Lot 60: Gold and diamond ring signed by René Boivin. Estimated at €6,000 to €8,000. Photo: Aguttes

If I chose this ring, it’s because the news around the René Boivin house is rather intense. And that’s good news. Perhaps you haven’t noticed that René Boivin and its archives have been taken over by the Torroni family (based in Switzerland) who have unveiled a website with some very nice archive photos but who, above all, are preparing a very nice book based on the house’s extensive archives. I think everyone is waiting with great impatience for this new book which should be a milestone. So, in the meantime, this ring made in 1955 from a drawing by Juliette Moutard – and which I find very elegant – allows me to talk to you about this burning issue. It is sold with a certificate signed by Thomas Torroni-Levène and Olivier Bachet. There is no doubt that GemGenève, which is coming up, will be an opportunity to see some treasures from this venerable house. I am already looking forward to it. I am also delighted to know that this ring will soon find a happy owner. It deserves it!

Lot 80: Gold, platinum and diamond shooting star brooch. Estimate between 3000 and 4000 euros. Photo: Aguttes

Comets and shooting stars have been the joy of jewellers since the passage of a certain comet Haley in 1835. Since then, each time the comet appears, jewels celebrating this intriguing phenomenon have reappeared. Shooting stars are symbols of good luck. It is said that you should make a wish when you see one and that it will come true. You may not be a believer or superstitious, but I’m sure you’ll be charmed by this imposing brooch of almost 9 cm. So, beyond the shooting star, the star more generally is recurrent in jewellery. Appearing in the middle of the 19th century, at the height of the industrial revolution, the star, in its comet form or in its initial form, is everywhere. In a period of intense upheaval for the society of the time, we see jewels with stars in general or jewels with Polaris or Stella Maris, this polar star, symbol of hope and affection, which gives the North and orientates those who are lost… For my part, I already found my way back. What about you?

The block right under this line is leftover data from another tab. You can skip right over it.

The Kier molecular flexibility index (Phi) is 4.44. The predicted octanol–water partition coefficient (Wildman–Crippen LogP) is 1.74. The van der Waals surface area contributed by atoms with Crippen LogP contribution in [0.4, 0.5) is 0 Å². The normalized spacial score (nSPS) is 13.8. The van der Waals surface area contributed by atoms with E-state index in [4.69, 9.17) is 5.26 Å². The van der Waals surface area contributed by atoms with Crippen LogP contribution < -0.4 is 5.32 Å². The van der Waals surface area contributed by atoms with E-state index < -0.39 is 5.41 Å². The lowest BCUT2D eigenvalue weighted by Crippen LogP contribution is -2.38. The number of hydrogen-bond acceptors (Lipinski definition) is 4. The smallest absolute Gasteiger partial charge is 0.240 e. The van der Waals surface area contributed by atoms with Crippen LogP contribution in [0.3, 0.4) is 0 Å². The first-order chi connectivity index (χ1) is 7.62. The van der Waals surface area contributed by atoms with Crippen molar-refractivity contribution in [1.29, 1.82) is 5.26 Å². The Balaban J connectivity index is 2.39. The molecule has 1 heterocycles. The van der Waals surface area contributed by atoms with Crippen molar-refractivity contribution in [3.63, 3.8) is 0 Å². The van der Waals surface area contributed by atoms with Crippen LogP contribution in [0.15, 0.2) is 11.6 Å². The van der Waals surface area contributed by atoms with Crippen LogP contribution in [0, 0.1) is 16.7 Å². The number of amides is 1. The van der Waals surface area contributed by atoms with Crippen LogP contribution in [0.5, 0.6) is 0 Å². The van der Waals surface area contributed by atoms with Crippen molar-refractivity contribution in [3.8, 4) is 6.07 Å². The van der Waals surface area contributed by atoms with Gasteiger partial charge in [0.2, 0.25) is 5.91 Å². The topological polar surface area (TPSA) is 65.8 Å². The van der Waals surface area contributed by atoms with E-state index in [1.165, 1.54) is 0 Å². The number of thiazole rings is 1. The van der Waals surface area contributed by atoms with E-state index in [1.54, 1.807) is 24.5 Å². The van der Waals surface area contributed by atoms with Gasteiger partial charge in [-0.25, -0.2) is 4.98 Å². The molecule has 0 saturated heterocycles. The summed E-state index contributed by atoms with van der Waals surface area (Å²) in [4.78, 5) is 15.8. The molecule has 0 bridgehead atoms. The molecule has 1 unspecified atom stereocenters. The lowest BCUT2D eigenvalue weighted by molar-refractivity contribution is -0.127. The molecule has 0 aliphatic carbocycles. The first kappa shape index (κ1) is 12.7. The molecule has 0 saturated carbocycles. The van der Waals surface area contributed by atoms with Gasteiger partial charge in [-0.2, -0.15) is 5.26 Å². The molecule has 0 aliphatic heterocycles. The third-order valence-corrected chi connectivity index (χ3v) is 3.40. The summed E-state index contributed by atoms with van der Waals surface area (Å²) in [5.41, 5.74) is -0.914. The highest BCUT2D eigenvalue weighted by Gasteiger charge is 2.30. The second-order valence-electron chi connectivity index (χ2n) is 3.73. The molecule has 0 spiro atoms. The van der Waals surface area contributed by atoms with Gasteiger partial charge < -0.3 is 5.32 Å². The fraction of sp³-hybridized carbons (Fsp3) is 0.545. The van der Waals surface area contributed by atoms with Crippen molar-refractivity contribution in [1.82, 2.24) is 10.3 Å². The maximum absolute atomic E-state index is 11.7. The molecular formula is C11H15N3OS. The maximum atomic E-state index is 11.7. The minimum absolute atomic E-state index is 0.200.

Lot 104: Gold “artifice” clip for O.J Perrin. Estimate between 1300 and 1500 euros. Photo: Aguttes

Back to the 1960s with this textured gold jewel from O.J Perrin. While the house is well known for its successful openwork hearts, the older pieces are less visible in auctions and yet they are far more interesting. This model is really not common, the last time I saw it was in 2019 I think. This one also bears the hallmark of the Pery house, a sacred monster of Parisian jewellery which was founded in 1875 with Lucien and which closed in 2012 after being bought by Van Cleef & Arpels, one of its most loyal customers. So, of course, you have to love the 1960s with its bold, often imposing jewellery where textured gold is absolutely everywhere. No workshop did not try its hand at surface effects in those days. A blessed time when you could do whatever you wanted in a block of green wax. Scraping, scraping, drilling, milling, hammering, everything was allowed. In the end, the metal no longer has that smooth appearance that seduced customers for so long. A beautiful metaphor for an explosive and playful era, a permanent firework display.